Researchers Rediscover the Structure of Water
"The study of water has a very long history," said lead author Ling Fu, who is a postdoc at the Centre National de la Recherche Scientifique in France and who wrote her PhD thesis on these results. "Other researchers have done a very good job in their measurements; I hope that this work helps advance the field."
By recording how SSRL's X-ray beam scattered off a flowing jet of water, Fu and colleagues Arthur Bienenstock and Sean Brennan were able to determine the distances between the water molecules in the jet. As recent models predicted, they saw molecules 0.28 and 0.45 nanometers apart. These measurements confirm the current commonly accepted model, which describes liquid water as a group of water molecules held together in tetrahedral shapes, with the molecule at the center of the tetrahedron separated from four others at the shorter distance and each of these four molecules separated from one another at the longer distance.
Yet the researchers saw some molecules at a third distance as well: 0.34 nanometers. The existence of this third separation length, though not included in the current model, was first seen in 1938. Additional experiments in the 1960s and 1970s first confirmed, but later rejected, that this length exists, concluding that its detection was due to shortcomings in the analysis. As a result, models including this intermediate distance fell out of favor—until now.
That the SSRL researchers have now observed this intermediate separation length using modern-day technology suggests that "there's something more going on here" beyond the currently accepted model, Fu said.
These results suggest that liquid water's structure is not completely tetrahedral, but rather has some added complexity. But they do not fully solve the mystery of water's structure because the data taken at SSRL only reveal the distances between water molecules, not the angles of the bonds. "More research is needed to see the complete picture," said Brennan.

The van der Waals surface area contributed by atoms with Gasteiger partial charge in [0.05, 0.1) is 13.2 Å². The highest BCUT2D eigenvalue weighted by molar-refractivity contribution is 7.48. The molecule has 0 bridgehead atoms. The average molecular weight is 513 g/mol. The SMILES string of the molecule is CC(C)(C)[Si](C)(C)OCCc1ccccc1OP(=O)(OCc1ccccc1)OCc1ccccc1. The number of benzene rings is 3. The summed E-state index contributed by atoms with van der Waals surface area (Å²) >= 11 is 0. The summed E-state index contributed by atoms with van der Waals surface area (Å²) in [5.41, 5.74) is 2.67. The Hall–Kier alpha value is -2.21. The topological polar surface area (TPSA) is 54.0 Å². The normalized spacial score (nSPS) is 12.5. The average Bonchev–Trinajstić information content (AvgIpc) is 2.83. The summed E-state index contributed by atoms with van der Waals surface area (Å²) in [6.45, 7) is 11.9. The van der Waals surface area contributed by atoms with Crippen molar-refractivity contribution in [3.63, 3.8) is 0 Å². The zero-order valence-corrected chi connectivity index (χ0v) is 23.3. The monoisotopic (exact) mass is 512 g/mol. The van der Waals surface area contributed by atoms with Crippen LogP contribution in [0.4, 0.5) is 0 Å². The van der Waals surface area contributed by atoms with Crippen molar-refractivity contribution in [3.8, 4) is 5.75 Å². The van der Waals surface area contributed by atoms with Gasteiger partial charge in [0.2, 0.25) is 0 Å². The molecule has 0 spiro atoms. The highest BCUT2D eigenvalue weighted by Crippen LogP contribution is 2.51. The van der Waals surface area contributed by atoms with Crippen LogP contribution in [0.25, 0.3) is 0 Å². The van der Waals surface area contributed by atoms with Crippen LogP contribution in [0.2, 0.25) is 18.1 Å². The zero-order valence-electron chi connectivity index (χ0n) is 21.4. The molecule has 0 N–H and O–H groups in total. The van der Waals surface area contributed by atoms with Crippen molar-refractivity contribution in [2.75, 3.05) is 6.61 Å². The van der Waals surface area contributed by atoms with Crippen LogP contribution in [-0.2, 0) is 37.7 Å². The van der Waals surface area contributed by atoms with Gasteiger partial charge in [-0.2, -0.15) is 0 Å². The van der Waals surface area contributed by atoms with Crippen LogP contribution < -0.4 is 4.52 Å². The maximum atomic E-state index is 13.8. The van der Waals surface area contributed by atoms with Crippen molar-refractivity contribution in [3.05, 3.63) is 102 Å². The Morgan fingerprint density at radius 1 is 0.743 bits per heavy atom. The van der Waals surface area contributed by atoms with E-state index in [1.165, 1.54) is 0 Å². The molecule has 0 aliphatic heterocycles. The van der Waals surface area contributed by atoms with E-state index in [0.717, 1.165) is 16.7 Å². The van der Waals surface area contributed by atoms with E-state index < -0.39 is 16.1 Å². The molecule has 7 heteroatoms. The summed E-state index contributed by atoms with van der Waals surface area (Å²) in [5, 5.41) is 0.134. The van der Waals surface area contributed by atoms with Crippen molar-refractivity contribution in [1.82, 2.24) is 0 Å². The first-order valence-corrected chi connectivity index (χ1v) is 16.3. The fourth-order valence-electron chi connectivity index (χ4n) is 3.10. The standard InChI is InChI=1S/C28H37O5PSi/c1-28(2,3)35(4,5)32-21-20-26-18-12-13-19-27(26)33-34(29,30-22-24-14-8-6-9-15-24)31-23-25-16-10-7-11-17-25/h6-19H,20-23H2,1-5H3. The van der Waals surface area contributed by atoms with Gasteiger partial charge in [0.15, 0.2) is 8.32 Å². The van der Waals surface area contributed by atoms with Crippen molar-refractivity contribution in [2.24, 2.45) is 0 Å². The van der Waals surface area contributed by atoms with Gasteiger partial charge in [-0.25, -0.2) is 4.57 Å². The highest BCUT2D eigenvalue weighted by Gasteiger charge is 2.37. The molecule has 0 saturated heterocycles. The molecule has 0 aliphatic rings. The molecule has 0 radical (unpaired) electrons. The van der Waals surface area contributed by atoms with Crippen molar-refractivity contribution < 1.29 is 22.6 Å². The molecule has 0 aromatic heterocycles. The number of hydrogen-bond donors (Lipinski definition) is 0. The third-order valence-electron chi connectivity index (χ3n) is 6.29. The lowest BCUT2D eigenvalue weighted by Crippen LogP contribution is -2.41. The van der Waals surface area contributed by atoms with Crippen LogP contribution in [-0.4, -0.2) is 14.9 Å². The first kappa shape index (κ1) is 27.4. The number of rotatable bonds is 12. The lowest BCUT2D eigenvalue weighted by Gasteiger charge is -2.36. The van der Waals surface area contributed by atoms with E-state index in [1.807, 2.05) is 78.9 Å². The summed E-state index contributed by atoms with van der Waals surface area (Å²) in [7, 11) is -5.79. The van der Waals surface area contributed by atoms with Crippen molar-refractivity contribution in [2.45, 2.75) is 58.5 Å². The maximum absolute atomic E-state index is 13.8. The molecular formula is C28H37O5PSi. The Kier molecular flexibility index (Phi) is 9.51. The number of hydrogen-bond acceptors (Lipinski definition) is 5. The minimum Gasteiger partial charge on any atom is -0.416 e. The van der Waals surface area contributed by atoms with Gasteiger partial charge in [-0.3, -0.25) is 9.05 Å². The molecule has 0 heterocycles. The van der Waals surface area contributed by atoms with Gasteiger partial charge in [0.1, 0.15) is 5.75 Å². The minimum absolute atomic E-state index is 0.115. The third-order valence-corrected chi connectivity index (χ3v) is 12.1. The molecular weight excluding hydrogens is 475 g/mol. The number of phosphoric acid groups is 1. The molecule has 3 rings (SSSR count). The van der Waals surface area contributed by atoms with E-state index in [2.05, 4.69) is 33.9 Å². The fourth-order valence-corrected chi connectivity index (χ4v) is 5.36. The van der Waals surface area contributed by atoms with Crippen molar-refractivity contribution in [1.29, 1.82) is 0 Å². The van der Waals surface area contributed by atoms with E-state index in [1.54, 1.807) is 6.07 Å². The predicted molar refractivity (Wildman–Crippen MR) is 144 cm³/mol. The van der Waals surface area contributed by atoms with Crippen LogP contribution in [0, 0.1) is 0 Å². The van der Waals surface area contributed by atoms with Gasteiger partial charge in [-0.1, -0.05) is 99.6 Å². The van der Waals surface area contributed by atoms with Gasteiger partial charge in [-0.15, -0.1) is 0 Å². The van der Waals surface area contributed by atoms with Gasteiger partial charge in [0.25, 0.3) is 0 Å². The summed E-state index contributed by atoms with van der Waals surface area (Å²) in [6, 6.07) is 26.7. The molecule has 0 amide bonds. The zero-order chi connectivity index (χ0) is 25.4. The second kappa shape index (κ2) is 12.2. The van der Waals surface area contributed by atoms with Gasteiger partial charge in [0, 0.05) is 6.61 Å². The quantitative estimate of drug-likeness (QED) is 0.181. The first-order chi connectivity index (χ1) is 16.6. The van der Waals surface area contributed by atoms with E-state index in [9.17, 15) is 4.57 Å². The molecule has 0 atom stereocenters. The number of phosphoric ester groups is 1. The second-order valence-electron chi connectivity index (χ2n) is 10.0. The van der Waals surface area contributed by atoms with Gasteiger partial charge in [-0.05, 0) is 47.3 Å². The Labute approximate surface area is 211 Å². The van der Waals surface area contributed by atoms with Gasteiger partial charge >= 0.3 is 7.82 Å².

Fully understanding the structure of water is a surprisingly difficult task. In water's solid form, ice, the molecules are known to form a tight tetrahedral lattice. The current model holds that liquid water should be similar to ice but less structured since heat creates disorder and breaks bonds. In liquid water, then, the tetrahedral structures would loosen their grip, breaking apart as the temperature rises, but still inclined to remain as tetrahedral as possible. This new research adds a kink in this theory, requiring some sort of secondary structure. The greater density of liquid water implies that the molecules are more closely packed than the simple tetrahedra seen in ice. These data help explain how that can happen.
The baton, Brennan said, is now in the hands of the theorists. "I think of this type of research as a relay race: The experimentalists run for a while until they can't explain something they've seen, and then the theorists run for a while until they can't go any farther without more data, and then it's back to the experimentalists," he said. "So, this time, we're saying that it's time for the theorists to run their leg."